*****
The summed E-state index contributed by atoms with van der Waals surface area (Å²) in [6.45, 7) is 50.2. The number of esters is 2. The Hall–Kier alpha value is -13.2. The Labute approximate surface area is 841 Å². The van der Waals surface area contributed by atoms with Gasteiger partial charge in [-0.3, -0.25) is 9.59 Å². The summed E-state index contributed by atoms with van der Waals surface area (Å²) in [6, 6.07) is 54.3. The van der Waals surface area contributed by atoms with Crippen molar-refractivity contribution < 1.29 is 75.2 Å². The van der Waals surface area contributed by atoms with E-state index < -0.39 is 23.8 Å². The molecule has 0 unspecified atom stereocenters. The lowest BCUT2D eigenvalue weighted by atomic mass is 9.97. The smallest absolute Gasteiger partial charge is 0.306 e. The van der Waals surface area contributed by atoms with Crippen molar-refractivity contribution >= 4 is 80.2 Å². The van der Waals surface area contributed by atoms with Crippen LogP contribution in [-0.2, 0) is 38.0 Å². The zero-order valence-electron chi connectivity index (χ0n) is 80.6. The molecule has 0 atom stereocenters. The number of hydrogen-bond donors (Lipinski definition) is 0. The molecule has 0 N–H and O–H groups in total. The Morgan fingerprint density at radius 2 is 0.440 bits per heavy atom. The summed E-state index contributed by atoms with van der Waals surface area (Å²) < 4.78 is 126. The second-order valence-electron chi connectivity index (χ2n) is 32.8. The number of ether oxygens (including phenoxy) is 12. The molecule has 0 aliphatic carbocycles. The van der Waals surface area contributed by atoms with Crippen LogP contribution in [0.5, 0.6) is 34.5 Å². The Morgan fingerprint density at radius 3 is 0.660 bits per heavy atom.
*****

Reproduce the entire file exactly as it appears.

The summed E-state index contributed by atoms with van der Waals surface area (Å²) in [6.45, 7) is 50.2. The number of esters is 2. The Hall–Kier alpha value is -13.2. The Labute approximate surface area is 841 Å². The van der Waals surface area contributed by atoms with Gasteiger partial charge in [-0.3, -0.25) is 9.59 Å². The summed E-state index contributed by atoms with van der Waals surface area (Å²) in [6, 6.07) is 54.3. The van der Waals surface area contributed by atoms with Crippen molar-refractivity contribution < 1.29 is 75.2 Å². The van der Waals surface area contributed by atoms with E-state index < -0.39 is 23.8 Å². The molecule has 0 unspecified atom stereocenters. The lowest BCUT2D eigenvalue weighted by atomic mass is 9.97. The smallest absolute Gasteiger partial charge is 0.306 e. The van der Waals surface area contributed by atoms with Crippen molar-refractivity contribution >= 4 is 80.2 Å². The van der Waals surface area contributed by atoms with Crippen LogP contribution in [-0.2, 0) is 38.0 Å². The zero-order valence-electron chi connectivity index (χ0n) is 80.6. The molecule has 0 atom stereocenters. The number of hydrogen-bond donors (Lipinski definition) is 0. The molecule has 0 N–H and O–H groups in total. The Morgan fingerprint density at radius 2 is 0.440 bits per heavy atom. The summed E-state index contributed by atoms with van der Waals surface area (Å²) < 4.78 is 126. The second-order valence-electron chi connectivity index (χ2n) is 32.8. The number of ether oxygens (including phenoxy) is 12. The molecule has 0 aliphatic carbocycles. The van der Waals surface area contributed by atoms with Crippen LogP contribution in [0.5, 0.6) is 34.5 Å². The Morgan fingerprint density at radius 3 is 0.660 bits per heavy atom.